Four Years Ago, Andrew Goldstein Picked Up the Phone Which Led Him to Memphis, Tennessee
MEMPHIS, Tenn., August 10, 2017 (Newswire.com) - At the time, Andrew Goldstein was in the political field, but it was his mother who pointed him in another direction. A direction that would find Goldstein helping others and making a difference. "Throughout college I had a handful of internships that pointed toward a career in politics or government," Goldstein explains. "I interned for Alderman Reilly in Chicago one summer and at the Library of Congress my junior year."
Midway through his senior year at George Washington University is when the conversation with his mother took place. "We were talking on the phone one day and she mentioned this organization called Teach for America. One of my fraternity brothers at Sigma Chi worked for the organization throughout college so I knew about the program, but initially thought it wasn't for me. My mom convinced me to apply and I agreed that it couldn't hurt to have more options."
After three rounds of the application process, including an initial application, phone interview, and a five-minute sample lesson and in-person interview, Andrew Goldstein received an email in January of 2013 from Teach For America. An email that would change his life forever.
Goldstein was accepted into the Memphis Corps as a history teacher, even though he had another offer in the political field. He immediately accepted the teaching position in Memphis.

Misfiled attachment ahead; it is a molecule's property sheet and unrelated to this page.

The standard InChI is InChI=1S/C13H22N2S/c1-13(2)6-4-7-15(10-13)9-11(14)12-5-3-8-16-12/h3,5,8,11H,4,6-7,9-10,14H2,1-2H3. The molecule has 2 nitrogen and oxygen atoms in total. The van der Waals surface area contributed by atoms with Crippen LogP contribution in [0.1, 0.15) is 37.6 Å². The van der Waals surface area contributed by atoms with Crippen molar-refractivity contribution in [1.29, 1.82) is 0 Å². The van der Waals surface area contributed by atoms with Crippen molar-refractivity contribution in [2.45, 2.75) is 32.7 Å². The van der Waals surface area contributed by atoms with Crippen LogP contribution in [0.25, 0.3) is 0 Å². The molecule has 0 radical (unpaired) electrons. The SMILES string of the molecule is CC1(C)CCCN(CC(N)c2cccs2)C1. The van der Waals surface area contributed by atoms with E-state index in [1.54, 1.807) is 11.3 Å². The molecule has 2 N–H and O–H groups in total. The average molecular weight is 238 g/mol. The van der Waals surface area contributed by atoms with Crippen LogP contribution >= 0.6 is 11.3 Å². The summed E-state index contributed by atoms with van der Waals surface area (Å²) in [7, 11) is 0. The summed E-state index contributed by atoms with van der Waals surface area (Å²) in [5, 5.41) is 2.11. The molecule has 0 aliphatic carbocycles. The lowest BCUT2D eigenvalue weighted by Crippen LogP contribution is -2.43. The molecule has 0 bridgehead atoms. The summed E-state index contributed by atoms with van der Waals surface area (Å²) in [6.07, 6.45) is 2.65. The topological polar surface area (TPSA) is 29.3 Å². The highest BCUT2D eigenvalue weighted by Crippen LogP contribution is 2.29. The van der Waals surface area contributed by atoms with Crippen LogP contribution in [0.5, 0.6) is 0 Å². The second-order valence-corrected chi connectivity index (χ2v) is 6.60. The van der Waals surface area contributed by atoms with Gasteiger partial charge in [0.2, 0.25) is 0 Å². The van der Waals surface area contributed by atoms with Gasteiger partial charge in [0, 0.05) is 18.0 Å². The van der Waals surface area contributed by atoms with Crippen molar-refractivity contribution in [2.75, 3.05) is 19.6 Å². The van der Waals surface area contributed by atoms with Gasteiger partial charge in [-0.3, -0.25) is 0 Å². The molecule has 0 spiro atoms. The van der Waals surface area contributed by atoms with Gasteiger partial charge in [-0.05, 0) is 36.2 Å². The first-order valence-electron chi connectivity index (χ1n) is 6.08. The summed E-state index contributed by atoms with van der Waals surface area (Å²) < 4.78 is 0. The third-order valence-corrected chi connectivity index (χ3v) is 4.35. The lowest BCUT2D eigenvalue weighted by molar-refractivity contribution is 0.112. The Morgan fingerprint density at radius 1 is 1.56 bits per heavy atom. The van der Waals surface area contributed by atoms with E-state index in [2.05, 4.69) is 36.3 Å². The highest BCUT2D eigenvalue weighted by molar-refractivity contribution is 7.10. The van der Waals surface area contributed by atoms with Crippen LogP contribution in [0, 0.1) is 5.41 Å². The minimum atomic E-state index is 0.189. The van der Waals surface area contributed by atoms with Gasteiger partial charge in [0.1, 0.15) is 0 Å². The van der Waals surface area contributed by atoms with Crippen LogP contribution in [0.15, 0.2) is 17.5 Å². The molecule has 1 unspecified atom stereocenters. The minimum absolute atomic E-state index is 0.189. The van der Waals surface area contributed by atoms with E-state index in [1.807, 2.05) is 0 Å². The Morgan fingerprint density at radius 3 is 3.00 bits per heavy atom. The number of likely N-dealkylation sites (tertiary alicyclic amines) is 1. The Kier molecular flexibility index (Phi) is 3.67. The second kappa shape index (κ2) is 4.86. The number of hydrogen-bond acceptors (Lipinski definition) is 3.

"It just felt right," says Goldstein. "I was excited, and little overwhelmed, but in that moment I knew I wanted to teach in Memphis." Two days later, he packed up his car and drove west fourteen hours until he reached the city of Memphis. "Teaching over the last four years has been incredibly challenging, but it's a decision I don't second guess for an instant."
But Andrew Goldstein hasn't left his mark in just the classroom and with his students. While Goldstein fell in love with the city, there was one setback. "The food is delicious, the people are friendly. It had everything I wanted in a city, except a Sigma Chi alumni chapter." When Goldstein realized this, he immediately felt compelled to found a chapter in Memphis.
With over 300,000 alumni members, Sigma Chi is the largest fraternity in the United States. Some of its notable alumni included NFL quarterback Drew Bees, actors Brad Pitt and John Wayne among others. There are 117 Sigma Chi alumni chapters around the country from Boston to San Diego. Goldstein wanted to add Memphis to the list.
Alumni organizations require hours to found. An alumni member in that city has to find and recruit local alumni, draft by-laws, identify a meeting place, plan key events, collect dues, hold officer elections, maintain constant communication with headquarters, and more. In order to become a ratified alumni chapter, it needs at least ten due-paying members. At this point, Andrew Goldstein is in the initial phase of founding the Memphis alumni chapter of Sigma Chi. The challenge is finding active members, as only twenty-percent of fraternity and sorority members stay active as alumni after graduation.
"So far I've been able to connect with about ten brothers ranging in age from 24 to 63 and I've had a really positive reception. I'm very optimistic that this alumni chapter will become a reality." Not only does Andrew Goldstein have a desire to bring together the brothers of his fraternity in Memphis, but he also has the drive to help the students he teaches. And to think his Memphis adventure started with a phone call with mom four years ago.
Source: Andrew Goldstein